In the sprinkler technique of irrigation, water is sprinkled into the air and allowed to fall on the ground surface just like rainfall. The spray is done by the flow of water under pressure through small orifices or nozzles. The pressure is generally obtained by pumping. Through proper selection of nozzle sizes, operating pressure and sprinkler spacing the amount of irrigation water required to refill the crop root zone can be applied almost uniform at the rate to suit the infiltration rate of soil. In agriculture, almost all crops are suitable for sprinkler irrigation system except crops such as paddy and jute. The dry crops, vegetables, flowering crops, orchards, plantation crops like tea, coffee are all suitable and can be irrigated through sprinklers techniques of irrigation.
The sprinkler irrigation is categorized according to the functions which are mentioned as under:
1. The main irrigation system
2. The supplementary irrigation system
3. The protective irrigation system
The sprinkler irrigation system is effective for irrigation on uneven lands and on shallow soils. It is also suitable to coarse sandy terrain where the percolation loss is more and where as a consequence, the frequency of irrigation required is more. The sprinkler irrigation system is appropriate in rising and falling land where land shaping is expensive or technically not practicable. The elimination of fertile soil cover by land shaping is not advisable. Sprinkler irrigation system can also be espoused in hilly regions where plantation crops are grown.
Historical facts signified that though sprinkler irrigation system is known since 1946, yet the farmers started adopting it in huge scale only since 1980s. It began in the hilly areas of Western Ghats in states of Kerala, Tamil Nadu and Karnataka and in the North eastern states mainly for plantation crops like coffee, tea, cardamom, rubber. Gradually it spreads to the water scarcity and light soil states of Rajasthan and Haryana in addition to the black soil area of Madhya Pradesh.
Advantages of sprinkler irrigation:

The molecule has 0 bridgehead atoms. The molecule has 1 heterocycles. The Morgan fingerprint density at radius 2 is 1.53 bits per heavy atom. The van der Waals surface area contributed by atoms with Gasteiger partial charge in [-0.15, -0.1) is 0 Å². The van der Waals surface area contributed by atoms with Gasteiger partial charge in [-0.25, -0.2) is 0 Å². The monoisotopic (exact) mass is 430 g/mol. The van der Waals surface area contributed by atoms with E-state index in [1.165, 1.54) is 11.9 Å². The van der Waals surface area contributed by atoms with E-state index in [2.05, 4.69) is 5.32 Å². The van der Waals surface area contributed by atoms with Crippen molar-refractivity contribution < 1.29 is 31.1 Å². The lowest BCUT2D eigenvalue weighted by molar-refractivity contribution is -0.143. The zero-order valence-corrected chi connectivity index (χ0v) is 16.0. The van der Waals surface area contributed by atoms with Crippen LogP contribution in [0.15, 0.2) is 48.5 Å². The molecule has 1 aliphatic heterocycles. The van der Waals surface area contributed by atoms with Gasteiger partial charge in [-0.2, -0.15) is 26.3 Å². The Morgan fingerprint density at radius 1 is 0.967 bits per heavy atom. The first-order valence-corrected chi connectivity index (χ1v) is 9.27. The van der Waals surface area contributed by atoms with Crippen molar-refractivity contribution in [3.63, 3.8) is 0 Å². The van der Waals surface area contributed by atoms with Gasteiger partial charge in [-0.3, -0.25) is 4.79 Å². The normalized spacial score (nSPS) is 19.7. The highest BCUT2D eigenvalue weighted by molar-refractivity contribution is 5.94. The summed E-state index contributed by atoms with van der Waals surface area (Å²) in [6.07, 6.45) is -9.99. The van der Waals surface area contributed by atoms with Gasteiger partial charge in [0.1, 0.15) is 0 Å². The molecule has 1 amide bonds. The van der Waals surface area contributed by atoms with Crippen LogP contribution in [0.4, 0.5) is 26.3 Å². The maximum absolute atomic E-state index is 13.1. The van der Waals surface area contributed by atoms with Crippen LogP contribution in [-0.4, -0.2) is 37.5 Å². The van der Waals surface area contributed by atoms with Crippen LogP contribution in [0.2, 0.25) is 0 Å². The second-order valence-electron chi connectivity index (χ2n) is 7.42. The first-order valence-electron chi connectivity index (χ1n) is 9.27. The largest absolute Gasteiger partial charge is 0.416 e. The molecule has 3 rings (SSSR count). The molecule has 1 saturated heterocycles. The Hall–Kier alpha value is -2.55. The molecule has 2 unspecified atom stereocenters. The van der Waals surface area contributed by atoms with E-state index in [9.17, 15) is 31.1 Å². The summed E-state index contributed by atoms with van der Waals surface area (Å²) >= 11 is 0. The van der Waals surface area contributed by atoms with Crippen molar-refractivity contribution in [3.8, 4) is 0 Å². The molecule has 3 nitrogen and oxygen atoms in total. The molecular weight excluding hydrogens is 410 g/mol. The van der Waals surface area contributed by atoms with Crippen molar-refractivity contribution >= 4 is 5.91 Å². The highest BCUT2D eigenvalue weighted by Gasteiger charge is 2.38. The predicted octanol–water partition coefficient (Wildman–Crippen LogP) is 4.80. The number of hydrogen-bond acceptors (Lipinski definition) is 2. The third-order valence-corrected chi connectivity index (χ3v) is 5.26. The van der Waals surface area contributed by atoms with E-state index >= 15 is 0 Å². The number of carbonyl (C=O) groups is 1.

- Elimination of the channels for conveyance, therefore no conveyance loss.
- It is Suitable to all types of soil apart from heavy clay.
- It is appropriate technique for irrigating crops where the plant population per unit area is very high. It is most suitable for oil seeds and other cereal and vegetable crops.
- It saves water.
- With this technique of irrigation, there is control of water application convenient for giving light and frequent irrigation and higher water application efficiency.
- Sprinkle irrigation increases in yield.
- There is a mobility of system.
- It may also be used for undulating area.
- It saves land as no bunds are required.
- This technique influences greater conducive micro-climate.
- Areas located at a higher elevation than the source can be irrigated.
- In this technique there is a possibility of using soluble fertilizers and chemicals.
- In this method of irrigation there is less problem of clogging of sprinkler nozzles due to sediment laden water.
- The overall cost of labour is generally reduced in this method of irrigation.
- Erosion of soil cover which is common in surface irrigation can be reduced.
Disadvantages of sprinkler system:
- In this technique, initial cost of implementation is high.
- High and constant energy requirement for operation.
- Under high wind condition and high temperature distribution and application efficiency is poor.
- Highly saline water causes leaf burning when temperature is higher than 95 F.
- When lands have been already levelled and developed for surface or other irrigation methods sprinkler irrigation is not so economical.
- There is loss of water due to evaporation from the area during irrigation.